2002 Denver Annual Meeting (October 27-30, 2002)

Paper No. 2
Presentation Time: 1:45 PM


HIGMAN, Bretwood M., Earth and Space Sciences, Univ of Washington, PO Box 351310, Seattle, WA 98195-1310 and BOURGEOIS, Joanne, Univ Washington, PO Box 351310, Seattle, WA 98195-1310, hig314@u.washington.edu

Quantifying sorting as a function of settling velocity in tsunami deposits may provide a means by which tsunami sedimentation models can be developed and refined. Onshore sand deposits commonly record large tsunamis, so understanding their sedimentology can be important in hazard mitigation and neotectonics.

As a test case we used deposits of the tsunami from the Mw 7.2 1992 Nicaragua earthquake. This tsunami, as a single large wave, deposited several centimeters of sand onshore for several hundred meters at Playa de Popoyo (11.43 N, 86.07 W). Flat topography and a beach ridge limited backwash that might have otherwise reworked the deposit.

We used sediment transfer functions to relate sorting to settling velocity at Playa de Popoyo. Sediment transfer functions use one settling velocity or grain size distribution in order to normalize another related distribution (McLaren and Bowles, J. Sed. Pet. 55, 457-470, 1985). This normalization quantifies sorting as a function of settling velocity and reduces the confounding effects of size distribution in source sediment, thus emphasizing effects of sedimentation process.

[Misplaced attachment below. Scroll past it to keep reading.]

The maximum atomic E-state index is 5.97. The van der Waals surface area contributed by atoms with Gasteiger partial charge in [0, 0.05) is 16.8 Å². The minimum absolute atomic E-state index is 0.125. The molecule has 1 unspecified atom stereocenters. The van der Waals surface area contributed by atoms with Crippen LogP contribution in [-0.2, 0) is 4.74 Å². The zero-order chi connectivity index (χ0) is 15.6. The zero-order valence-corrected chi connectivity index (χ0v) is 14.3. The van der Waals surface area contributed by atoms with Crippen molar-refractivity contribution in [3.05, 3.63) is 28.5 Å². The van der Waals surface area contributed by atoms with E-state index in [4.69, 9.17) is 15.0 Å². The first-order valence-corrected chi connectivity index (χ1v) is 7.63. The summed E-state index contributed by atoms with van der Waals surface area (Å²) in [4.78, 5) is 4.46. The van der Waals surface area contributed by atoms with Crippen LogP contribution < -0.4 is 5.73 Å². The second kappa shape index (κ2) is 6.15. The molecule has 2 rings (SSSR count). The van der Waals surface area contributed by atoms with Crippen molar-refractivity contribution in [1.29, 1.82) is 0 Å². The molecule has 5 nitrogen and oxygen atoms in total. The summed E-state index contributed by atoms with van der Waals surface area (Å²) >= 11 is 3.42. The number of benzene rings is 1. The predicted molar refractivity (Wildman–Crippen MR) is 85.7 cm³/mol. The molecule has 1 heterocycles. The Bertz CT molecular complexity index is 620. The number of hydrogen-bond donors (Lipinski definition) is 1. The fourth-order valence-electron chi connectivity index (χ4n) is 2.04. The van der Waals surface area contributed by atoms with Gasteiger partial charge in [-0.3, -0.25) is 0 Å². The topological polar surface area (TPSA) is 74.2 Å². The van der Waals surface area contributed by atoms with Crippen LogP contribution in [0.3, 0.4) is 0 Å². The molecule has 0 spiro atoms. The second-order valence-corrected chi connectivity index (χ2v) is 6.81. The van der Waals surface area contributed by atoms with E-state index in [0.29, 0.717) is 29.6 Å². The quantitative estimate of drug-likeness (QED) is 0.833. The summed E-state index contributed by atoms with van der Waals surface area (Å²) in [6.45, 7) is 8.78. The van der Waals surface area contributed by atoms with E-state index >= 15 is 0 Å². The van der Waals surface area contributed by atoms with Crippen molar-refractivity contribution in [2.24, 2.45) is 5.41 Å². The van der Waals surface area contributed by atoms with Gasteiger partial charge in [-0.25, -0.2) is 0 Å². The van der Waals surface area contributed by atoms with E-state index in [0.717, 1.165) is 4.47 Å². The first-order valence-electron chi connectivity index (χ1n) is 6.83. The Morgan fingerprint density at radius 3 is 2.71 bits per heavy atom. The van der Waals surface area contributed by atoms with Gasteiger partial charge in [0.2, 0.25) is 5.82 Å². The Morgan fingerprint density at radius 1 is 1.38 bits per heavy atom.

For the Playa de Popoyo tsunami deposits the average transfer function has a step shape that suggests grouping the sediment into subsets with fast, intermediate, and slow settling velocities. Neither the fast nor slow subset shows much sorting, though the two subsets are sorted relative to one another. The intermediate subset by contrast shows good sorting. The minimal sorting in the fast-settling subset suggests transport energy high enough to homogenize the sand. Thus the sorting of intermediate-settling-velocity grains must be relegated to a volume of water separated from transport.

These observations are consistent with transport in the high-energy breaking head of the tsunami bore and deposition in lower energy water behind. This distinction accords with patterns of brick transport at Playa de Popoyo and patterns of sediment transport in swash bores (Puleo, Beach, Holman, and Allen, JGR 105 (C7), 17021-17044, 2000.) Sharp transitions between the intermediate and fast subsets may allow quantification of tsunami height.